Thursday, June 19, 2008

Purman-Finlayson Wedding Account

The Tallahassee Sentinel reprinted an item from the Washington Chronicle, dated Oct. 20, 1871, describing the wedding of W.J. Purman and Leadora Finlayson:

"FASHIONABLE WEDDING - The wedding of Major William J. Purman, of Florida, and Miss Leadora P. Finlayson, of the same State, at the Metropolitan Church in this city, yesterday morning, was a brilliant and fashionable affair. A large number of political and personal friends of the bridegroom, together with many friends and acquaintances of the lovely bride, who, during her brief residence in Washington, had formed many warm friendships in our fashionable circles, were present on the occasion. The bride was attired in a neat and attractive traveling costume of brown silk, of a delicate shade, richly trimmed, and with hat and gloves matching to a charm. The bridegroom wore a black cloth coat and vest, pearl-colored pantaloons, and gloves of the same. The nuptial ceremonies, Rev. Dr. Newman officiating, were beautiful and impressive, as will be appreciated by all who have ever been present on similar occasions at the church of this eminent divine. The happy couple left on the noon train for a wedding tour to Niagara Falls, New York, and Boston, whence they will proceed to their residence in Tallahassee, Florida.
Major Purman is one of the representative men of his State, and has rendered valuable services in its reconstruction, having been a member of the Constitutional Convention, and subsequently held other important offices. He is at present United States assessor of internal revenue, and also ably fills a seat in the Florida Senate. His talents have won for him an unusually successful public career, and those who know him well have naught but words of praise for him as a gentleman of sterling integrity and honor in his personal relations. His bride is the daughter of the late Colonel Angus Finlayson, a native, and during life one of the most prominent citizens of West Florida; a staunch Unionist during the war, and whose family ever professed the firmest principles of loyalty. A brother of the bride, who was clerk of the Circuit Court of Jackson county, of which Major Purman was then judge, lost his life in an attack made by ex-rebels upon Major P. and himself, a year or two ago - an instance of the perils to which Union men are exposed in the far South. - Washington Chronicle, Oct. 20"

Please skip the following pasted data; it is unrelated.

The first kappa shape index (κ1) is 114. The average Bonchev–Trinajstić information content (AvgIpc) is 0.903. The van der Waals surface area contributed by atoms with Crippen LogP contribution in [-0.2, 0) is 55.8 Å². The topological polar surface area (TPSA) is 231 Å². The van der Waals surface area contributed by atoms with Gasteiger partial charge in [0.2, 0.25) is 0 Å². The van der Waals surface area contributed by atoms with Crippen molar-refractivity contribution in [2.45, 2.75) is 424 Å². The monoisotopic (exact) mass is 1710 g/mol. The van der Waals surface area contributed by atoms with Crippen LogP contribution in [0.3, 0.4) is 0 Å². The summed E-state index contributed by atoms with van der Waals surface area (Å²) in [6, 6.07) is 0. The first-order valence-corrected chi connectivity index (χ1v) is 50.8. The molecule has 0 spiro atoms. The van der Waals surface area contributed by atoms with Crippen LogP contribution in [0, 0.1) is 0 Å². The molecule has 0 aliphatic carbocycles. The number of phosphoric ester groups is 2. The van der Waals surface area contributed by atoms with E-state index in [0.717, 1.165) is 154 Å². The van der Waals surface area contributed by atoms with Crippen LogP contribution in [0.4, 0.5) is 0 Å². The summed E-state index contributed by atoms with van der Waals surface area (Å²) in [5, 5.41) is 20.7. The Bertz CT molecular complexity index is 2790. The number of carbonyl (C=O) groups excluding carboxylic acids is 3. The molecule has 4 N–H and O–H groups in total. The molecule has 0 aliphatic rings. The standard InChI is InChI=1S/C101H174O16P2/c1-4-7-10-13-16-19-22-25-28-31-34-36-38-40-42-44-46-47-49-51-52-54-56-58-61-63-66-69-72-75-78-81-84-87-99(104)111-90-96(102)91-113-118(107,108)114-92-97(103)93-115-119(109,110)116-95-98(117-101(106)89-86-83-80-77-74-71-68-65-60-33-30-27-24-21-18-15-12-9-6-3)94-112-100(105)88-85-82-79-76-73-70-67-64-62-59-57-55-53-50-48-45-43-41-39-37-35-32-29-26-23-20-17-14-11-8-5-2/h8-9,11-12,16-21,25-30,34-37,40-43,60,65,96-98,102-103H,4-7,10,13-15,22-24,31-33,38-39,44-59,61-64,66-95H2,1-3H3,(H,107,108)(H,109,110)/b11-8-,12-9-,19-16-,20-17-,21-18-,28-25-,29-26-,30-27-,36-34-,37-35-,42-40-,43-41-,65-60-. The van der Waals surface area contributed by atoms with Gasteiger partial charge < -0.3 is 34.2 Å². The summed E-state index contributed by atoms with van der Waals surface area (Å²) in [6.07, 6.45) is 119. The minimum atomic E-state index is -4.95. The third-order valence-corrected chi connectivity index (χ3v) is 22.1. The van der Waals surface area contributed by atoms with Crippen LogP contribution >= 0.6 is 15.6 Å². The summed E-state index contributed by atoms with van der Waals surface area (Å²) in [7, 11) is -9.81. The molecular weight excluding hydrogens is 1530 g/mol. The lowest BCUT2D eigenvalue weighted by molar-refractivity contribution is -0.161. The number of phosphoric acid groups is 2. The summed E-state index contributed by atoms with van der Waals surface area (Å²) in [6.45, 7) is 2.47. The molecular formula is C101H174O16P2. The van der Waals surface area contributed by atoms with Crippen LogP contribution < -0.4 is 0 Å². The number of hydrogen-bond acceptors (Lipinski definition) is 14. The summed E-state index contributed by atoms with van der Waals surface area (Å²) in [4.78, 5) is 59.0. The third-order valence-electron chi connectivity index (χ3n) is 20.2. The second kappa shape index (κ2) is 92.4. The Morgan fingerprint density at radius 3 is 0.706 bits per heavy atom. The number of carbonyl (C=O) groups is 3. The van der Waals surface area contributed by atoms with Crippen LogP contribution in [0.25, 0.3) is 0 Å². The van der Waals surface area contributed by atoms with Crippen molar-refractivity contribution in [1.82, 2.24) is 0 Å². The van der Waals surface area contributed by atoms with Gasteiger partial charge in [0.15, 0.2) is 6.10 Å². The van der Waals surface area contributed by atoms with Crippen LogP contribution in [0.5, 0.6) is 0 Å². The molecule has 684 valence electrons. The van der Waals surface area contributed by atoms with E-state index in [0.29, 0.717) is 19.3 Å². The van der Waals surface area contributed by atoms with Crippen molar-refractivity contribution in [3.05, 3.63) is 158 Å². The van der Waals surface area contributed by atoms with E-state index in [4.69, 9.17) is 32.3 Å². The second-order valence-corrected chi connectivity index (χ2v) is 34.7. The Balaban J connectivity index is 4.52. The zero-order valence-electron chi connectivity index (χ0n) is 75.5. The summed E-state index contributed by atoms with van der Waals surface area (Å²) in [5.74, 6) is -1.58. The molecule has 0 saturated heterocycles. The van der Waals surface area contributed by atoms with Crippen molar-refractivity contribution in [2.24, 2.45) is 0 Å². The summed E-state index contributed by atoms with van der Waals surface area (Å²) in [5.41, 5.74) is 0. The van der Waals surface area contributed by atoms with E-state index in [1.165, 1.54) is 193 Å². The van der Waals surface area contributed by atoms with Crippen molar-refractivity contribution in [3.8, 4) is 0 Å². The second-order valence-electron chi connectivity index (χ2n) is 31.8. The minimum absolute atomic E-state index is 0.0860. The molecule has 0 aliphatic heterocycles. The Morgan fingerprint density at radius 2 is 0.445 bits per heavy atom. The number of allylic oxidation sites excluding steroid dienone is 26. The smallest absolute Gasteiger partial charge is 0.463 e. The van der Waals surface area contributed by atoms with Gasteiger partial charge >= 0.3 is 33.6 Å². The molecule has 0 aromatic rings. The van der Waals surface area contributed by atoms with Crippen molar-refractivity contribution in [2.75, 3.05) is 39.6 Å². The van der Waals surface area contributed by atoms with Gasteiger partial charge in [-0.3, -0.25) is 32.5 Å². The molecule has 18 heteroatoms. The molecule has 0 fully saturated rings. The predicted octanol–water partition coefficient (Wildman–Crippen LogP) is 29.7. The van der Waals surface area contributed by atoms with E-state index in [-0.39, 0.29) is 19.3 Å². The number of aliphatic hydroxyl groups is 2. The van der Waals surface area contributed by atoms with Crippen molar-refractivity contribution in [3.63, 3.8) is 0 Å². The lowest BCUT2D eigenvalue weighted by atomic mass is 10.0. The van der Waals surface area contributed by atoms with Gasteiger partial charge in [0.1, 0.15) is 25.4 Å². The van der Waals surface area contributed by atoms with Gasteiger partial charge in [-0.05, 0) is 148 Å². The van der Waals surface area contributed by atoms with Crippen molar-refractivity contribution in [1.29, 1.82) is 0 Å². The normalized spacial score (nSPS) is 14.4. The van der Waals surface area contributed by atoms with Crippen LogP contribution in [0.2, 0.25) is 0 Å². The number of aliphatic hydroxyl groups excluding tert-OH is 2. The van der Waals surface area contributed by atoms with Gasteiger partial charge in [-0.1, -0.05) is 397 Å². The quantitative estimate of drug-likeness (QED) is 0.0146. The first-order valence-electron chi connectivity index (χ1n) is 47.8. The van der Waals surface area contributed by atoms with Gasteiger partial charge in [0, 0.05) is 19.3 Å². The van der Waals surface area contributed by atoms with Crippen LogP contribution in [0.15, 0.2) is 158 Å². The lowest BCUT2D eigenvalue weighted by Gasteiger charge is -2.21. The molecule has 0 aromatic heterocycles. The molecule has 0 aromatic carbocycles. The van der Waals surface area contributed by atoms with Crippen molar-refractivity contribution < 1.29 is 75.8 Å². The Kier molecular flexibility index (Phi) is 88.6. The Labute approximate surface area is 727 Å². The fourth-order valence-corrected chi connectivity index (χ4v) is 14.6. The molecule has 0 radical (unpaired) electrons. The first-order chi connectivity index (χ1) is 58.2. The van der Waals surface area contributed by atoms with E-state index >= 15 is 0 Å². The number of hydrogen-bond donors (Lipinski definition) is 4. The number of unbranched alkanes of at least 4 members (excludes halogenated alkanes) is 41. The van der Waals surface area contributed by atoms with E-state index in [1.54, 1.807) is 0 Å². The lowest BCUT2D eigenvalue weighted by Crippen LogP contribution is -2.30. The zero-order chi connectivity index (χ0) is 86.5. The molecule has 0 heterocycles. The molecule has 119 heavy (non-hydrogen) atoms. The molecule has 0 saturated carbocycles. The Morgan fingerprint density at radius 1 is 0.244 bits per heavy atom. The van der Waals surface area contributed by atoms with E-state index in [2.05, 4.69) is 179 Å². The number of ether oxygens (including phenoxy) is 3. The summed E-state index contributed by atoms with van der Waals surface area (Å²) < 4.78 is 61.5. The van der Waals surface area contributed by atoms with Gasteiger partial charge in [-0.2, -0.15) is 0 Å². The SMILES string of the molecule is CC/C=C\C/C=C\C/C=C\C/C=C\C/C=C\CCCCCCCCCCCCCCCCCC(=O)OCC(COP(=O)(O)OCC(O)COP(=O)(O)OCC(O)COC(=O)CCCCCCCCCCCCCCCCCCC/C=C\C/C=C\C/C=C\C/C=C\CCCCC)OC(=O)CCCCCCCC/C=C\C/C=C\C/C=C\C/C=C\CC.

[Tallahassee Sentinel, Nov. 4, 1871]

Monday, June 16, 2008

Editor Walton of the Sentinel confirms that "Handsome Charley" Hamilton is handsome

As I wrote in the FHQ paper, Hamilton's Democratic opponents attacked him viciously, including mocking his pompous word-choice ("gassy Hamilton") and his poor oratorical skills. They also chose to taunt him as "handsome Charley." This backhanded compliment was not intended to be ironic. The critics emphasized Hamilton's good looks as though that were his only feature warranting attention. Walton, the editor of Florida Republican administration's "official" newspaper, chose to respond on Hamilton's behalf:
"'Handsome Charley' Here is another good illustration of the littleness of small minds. The Democratic editors having no other guilt to charge upon the Hon. C. M. Hamilton begin and quarrel with his physical appearance. Well, it should be a consolation to a man to know that he has some pleasing quality. We know several Charleys in this vicinity, two at least, who have not even the qualification of good looks to recommend them, much less any higher excellence. If the face is the mirror of the soul, what a deformity that arrangement of theirs must be!" [Tallahassee Sentinel 11/12/1870]
It should be recalled that this paragraph came out after Hamilton had been defeated by Josiah Walls in his bid to gain the Florida Republican Party's renomination for Congress at the August 1870 convention. Hamilton's graciousness in this defeat brought him much good-will. The Republican press, however, would turn against Hamilton the following year after he publicly exposed Senator Osborn's role in the Great Southern Railroad.
Regarding the Great Southern Railroad scandal, it is interesting to find that in Nov. 1870, Senator Osborn, his brother and president of the GSR, Rev. Osborn, and the GSR's agent, M.H. Alberger had dinner in Jacksonville with Florida's Chief Justice Randall and the reputedly impeccable Jonathan C. Gibbs. [Tallahassee Sentinel 11/26/1870]